“If we continue to distribute income gains in this way, where the income gains are going to those least likely to—”
AUDIENCE: “—spend it—”
DR. STEPHANIE KELTON: “—and most likely to—”
DR. STEPHANIE KELTON: “—and, especially, save in the form of—”
DR. STEPHANIE KELTON: “Well, no. They like real estate and stocks and stuff like that. Right? And, so, they buy assets. And this tends to push asset prices higher, which has a lot of folks, including Janet Yellen, worried that we are, the Fed has been creating bubbles, asset price bubbles. (c. 1:00:03)
“And the problem with bubbles is, it’s nice to ride a bubble up. But when the bubble pops, there’s a lot of collateral damage. Okay? So you’re hearing a lot.
“We could address income inequality.
“We could institute a federally-funded job guarantee programme modelled on the WPA, the CCC, the National Youth Administration, the New Deal programmes, raise incomes from the bottom up, that address inequality.
“People talk about a basic income guarantee. You hear a lot about that now. Just give everybody money. Right? No matter how much money you have, we’ll give you money, too. Everybody gets a check. It’s Oprah. You get a check. And you get a check. And you get a check. But Bill Gates gets a check. Everybody gets a check.”
DR. STEPHANIE KELTON: “The problem with that scheme is that, while it gives more income to those at the bottom, it gives the same amount to everyone else. So, it’s a ratcheting up of everyone, which does nothing, of course, to deal with inequality.
“But, if you focus on those at the bottom, the unemployed, the least skilled and so forth, and you guarantee employment with benefits and so forth, you’re lifting incomes for those at the bottom and reducing inequality. So, there are just lots and lots of things, that we could do.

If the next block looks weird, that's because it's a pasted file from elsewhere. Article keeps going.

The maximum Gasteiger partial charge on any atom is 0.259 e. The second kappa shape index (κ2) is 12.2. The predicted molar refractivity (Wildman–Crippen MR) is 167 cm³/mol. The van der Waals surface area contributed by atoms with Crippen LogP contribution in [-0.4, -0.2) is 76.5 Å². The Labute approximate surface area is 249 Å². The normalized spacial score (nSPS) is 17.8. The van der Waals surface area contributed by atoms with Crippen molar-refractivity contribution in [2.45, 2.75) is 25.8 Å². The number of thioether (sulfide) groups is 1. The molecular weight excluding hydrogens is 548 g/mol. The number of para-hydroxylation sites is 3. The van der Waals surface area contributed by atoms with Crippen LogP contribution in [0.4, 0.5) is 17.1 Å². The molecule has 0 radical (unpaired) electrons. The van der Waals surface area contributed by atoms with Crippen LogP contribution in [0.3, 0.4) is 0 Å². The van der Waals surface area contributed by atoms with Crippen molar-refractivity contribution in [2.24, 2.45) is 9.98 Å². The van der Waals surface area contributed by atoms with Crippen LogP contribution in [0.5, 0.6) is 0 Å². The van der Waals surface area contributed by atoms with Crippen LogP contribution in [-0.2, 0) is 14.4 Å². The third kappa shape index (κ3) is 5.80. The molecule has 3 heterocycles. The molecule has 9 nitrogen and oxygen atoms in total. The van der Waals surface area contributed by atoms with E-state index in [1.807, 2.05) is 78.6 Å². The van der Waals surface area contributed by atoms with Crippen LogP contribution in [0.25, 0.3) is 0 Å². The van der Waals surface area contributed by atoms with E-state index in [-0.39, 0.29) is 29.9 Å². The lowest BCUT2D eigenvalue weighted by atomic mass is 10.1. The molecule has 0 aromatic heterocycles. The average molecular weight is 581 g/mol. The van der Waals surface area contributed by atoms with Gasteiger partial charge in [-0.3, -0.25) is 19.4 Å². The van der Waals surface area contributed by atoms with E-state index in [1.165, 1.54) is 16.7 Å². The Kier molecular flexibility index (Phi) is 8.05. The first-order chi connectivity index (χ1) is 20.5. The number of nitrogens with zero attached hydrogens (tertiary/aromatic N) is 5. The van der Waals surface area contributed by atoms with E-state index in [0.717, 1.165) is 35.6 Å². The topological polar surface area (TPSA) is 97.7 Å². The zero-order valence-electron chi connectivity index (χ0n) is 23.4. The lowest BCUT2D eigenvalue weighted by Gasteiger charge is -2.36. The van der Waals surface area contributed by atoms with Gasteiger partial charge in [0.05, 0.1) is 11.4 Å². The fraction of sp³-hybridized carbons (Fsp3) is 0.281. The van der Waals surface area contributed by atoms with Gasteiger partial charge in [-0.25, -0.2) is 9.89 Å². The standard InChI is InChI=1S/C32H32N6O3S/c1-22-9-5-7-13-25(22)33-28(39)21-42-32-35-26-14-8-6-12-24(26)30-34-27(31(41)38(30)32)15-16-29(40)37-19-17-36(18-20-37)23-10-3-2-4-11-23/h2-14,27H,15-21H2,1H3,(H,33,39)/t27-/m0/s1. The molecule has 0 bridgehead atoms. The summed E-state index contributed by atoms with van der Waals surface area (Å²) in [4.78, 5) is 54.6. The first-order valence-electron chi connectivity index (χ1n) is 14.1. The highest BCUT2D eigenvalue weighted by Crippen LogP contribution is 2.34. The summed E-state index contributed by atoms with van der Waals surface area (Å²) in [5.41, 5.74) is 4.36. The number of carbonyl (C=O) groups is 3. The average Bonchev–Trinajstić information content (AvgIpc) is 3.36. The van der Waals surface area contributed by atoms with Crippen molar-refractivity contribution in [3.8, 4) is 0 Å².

“But if we don’t do them, if we don’t do them and we continue to have government pull back its contribution, the only way that we’re gonna keep this economy going, the only way the game is gonna continue and the pieces are gonna go around the board is if we have bubbles—because bubbles work for a while; the problem is that eventually they pop—debt—we can have the private sector leverage back up. They did this in the late ’90s, the mid-to-late ’90s and into the 2000s. We borrowed like crazy. We took the equity out of our homes. We borrowed against perceived increases in wealth because stocks were booming and so forth.
“We can drive this thing with private-sector debt for a while. The trouble is that, too, tends to end badly.
“We can focus on trade with the rest of the world. Well, we’re just gonna dig ourselves out of this by reversing our trade deficits. We just need a weaker currency here at home.
“You can try all this sort of stuff. These are not good solutions. There’s a better way to do this. But we’ve gotta get the thinking right. We gotta get the thinking right.
“And, so, it’s okay to have differences. It’s okay to have parties, who disagree about the proper role for government, priorities, spending versus taxes. But we want the disagreements to move in the right direction. We don’t want them to say: We need higher taxes and less spending. We want them to fight over whether to have lower taxes or more spending. That would be, at least, a debate, that is moving in the right direction.
“So, it’s not that we all have to think exactly the same way. But, if we get the thinking right, somewhere in the middle, we might end up okay. (c. 1:03:06) [SNIP] “
[SNIP] (c. 1:18:37)
Learn more at NEW ECONOMIC PERSPECTIVES.
“L. Randall Wray: Time for a New Approach for Unemployment” (2013) (University of Missouri-Kansas City)
Also see, among others, economist Dr. L. Randall Wray on modern monetary theory:
- Understanding Modern Money: The Key to Full Employment (26 JUN 2006) by Dr. L. Randall Wray (UMKC)
- Modern Monetary Theory: A Primer On Macroeconomics for Sovereign Monetary Systems (2012) by Dr. L. Randall Wray (UMKC)
- Employment Guarantee Schemes: Job Creation and Policy in Developing Countries and Emerging Markets (2013) edited by John J. Murray and Dr. Matthew Forstater (UMKC)
- The Job Guarantee: Toward True Full Employment (2013) edited by John J. Murray and Dr. Matthew Forstater (UMKC)
Also see related Marxian concepts, relevant to understanding modern money, such as:
Also see NewEconomicPerspectives.org.
On the costs of capitalist imperialism
“Part #1: Dr. John Henry is a UMKC professor of economics focusing on the history of economic thought. He is the author of two books and numerous articles. He had taught at California State University-Sacramento, and at Cambridge and Staffordshire, England. John shared the view of the inadequacy of economics to quantify the costs of war.